Throughout the years they would install Medici men as popes and would wed their lineage to far reaching kingdoms in France and England. Although the Medici regained their power after the bank fell in Florence, they’d never again rebuild the Medici Bank, instead, the dynasty would move on to influence the world in ways beyond money.

This is what aliens would 'hear' if they flew by Earth

A Mercury-bound spacecraft's noisy flyby of our home planet.

Image source: sdecoret on Shutterstock/ESA/Big Think
Surprising Science
  • There is no sound in space, but if there was, this is what it might sound like passing by Earth.
  • A spacecraft bound for Mercury recorded data while swinging around our planet, and that data was converted into sound.
  • Yes, in space no one can hear you scream, but this is still some chill stuff.

First off, let's be clear what we mean by "hear" here. (Here, here!)

Sound, as we know it, requires air. What our ears capture is actually oscillating waves of fluctuating air pressure. Cilia, fibers in our ears, respond to these fluctuations by firing off corresponding clusters of tones at different pitches to our brains. This is what we perceive as sound.

All of which is to say, sound requires air, and space is notoriously void of that. So, in terms of human-perceivable sound, it's silent out there. Nonetheless, there can be cyclical events in space — such as oscillating values in streams of captured data — that can be mapped to pitches, and thus made audible.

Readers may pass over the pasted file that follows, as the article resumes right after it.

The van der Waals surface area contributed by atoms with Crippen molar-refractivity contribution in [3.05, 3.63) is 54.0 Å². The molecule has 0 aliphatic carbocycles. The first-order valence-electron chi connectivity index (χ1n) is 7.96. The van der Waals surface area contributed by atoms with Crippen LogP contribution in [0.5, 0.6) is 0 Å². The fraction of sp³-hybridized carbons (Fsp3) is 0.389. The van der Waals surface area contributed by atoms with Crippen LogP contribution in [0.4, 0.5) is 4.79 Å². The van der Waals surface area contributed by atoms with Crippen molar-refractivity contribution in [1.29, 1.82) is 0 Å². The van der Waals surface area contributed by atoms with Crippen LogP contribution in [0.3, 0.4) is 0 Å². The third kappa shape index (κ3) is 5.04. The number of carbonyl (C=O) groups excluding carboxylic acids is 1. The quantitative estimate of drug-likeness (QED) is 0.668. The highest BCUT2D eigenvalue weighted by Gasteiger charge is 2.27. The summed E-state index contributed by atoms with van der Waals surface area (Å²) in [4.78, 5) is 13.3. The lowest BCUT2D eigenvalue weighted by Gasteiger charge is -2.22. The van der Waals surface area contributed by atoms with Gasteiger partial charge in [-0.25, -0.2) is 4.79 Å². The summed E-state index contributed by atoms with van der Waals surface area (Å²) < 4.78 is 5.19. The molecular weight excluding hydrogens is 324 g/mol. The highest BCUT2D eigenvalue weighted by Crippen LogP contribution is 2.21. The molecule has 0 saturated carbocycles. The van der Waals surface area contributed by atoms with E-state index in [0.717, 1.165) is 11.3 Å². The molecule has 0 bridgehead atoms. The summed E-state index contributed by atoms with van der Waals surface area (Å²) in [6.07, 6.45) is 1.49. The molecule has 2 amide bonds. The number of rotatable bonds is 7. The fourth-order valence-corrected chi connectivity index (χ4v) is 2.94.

BepiColombo

Image source: European Space Agency

The European Space Agency's BepiColombo spacecraft took off from Kourou, French Guyana on October 20, 2019, on its way to Mercury. To reduce its speed for the proper trajectory to Mercury, BepiColombo executed a "gravity-assist flyby," slinging itself around the Earth before leaving home. Over the course of its 34-minute flyby, its two data recorders captured five data sets that Italy's National Institute for Astrophysics (INAF) enhanced and converted into sound waves.

Into and out of Earth's shadow

In April, BepiColombo began its closest approach to Earth, ranging from 256,393 kilometers (159,315 miles) to 129,488 kilometers (80,460 miles) away. The audio above starts as BepiColombo begins to sneak into the Earth's shadow facing away from the sun.

The data was captured by BepiColombo's Italian Spring Accelerometer (ISA) instrument. Says Carmelo Magnafico of the ISA team, "When the spacecraft enters the shadow and the force of the Sun disappears, we can hear a slight vibration. The solar panels, previously flexed by the Sun, then find a new balance. Upon exiting the shadow, we can hear the effect again."